Torontonians want to be proud of their public transport network again, but it’s going to be a huge challenge to reverse years of neglect and inadequate funding.
Last week, the Toronto Star’s Jack Lakey wrote an in-depth series about the twin problems of overdue maintenance and grubbiness throughout the transit system.
It’s clearly time to deal effectively with backlogged repairs as well as increase the frequency of washing, waxing and painting stations. Riders can help on a small scale by controlling our litter, but also by urging Toronto city council to chart a path back to cleanliness and good repair. This will take money and persistence.
TTC chair Adam Giambrone tells In Transit that ongoing maintenance problems such as leaks or missing tiles promote the feeling a station is dirty — an impression that would persist even if floors were “perfectly clean,” he says.
Several TTC commissioners support hiring more cleaners, but it’s uncertain how many are needed. Funds are expected this year to begin painting ceilings more often and, in 2009, Giambrone hopes to reduce the time between cleaning overhead lights. Of course, brighter lights also illuminate mud or salt stains on platforms — something that’s very noticeable lately.
The TTC chair says, “We’ll have to take a look at our cleaning standard for our floors because I think we probably have some more work to do, although … winter is always going to be a problem. Nobody really wins the war (on dirt) in winter,” adding, “The other issue is really our repairs.”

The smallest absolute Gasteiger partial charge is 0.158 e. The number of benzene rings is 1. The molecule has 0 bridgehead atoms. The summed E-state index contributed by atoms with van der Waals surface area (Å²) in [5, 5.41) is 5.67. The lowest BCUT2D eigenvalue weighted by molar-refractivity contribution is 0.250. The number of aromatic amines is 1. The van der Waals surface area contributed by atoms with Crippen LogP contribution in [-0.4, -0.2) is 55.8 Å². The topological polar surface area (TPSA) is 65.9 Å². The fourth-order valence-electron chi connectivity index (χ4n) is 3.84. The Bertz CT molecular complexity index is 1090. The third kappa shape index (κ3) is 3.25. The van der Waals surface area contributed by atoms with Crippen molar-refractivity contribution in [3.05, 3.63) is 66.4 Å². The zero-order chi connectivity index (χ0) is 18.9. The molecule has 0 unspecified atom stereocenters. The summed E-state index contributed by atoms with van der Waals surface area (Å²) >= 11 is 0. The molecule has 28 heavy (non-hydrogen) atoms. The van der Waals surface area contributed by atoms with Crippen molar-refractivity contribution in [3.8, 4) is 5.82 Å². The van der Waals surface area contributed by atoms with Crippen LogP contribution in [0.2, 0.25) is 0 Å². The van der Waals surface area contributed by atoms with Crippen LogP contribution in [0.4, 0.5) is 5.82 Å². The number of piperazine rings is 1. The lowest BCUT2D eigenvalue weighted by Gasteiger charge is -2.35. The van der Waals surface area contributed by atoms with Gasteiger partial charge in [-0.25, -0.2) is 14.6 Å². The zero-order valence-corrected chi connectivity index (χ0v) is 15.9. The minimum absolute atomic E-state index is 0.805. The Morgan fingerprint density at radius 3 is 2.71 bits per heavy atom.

Giambrone says he and his office staff have toured the system’s stations and identified consistent issues to be dealt with this year, including mismatched tiles and holes in ceilings or walls.
While these may be considered cosmetic blemishes, riders notice acutely when some of the TTC’s heavily used escalators are out of service for long periods, sometimes extending well past the posted re-opening dates.
Giambrone says, “The issue of the escalators is a hard one because they’re getting older. The new ones are even crappier than the old ones,” he admits, acknowledging that elevating devices along the Sheppard subway need more maintenance than those in older stations. “Just putting in new escalators doesn’t actually solve the problem … we have a real challenge there.”
Giambrone says out of 69 subway and RT stops, 21 are in “good to excellent shape” — they are either relatively new or renovations will begin in the next year or so. “What we should have begun doing a decade ago is some major modernization,” he says. “Now some stations are close to 50 (years old).”
It seems we must prepare for years of gradual improvement. But at this pace, how long before Toronto has a gleaming, renewed TTC?
Ed Drass has been covering transportation issues in Toronto since 1998. He has a degree in urban studies from York University and regularly rides transit in the GTA and elsewhere.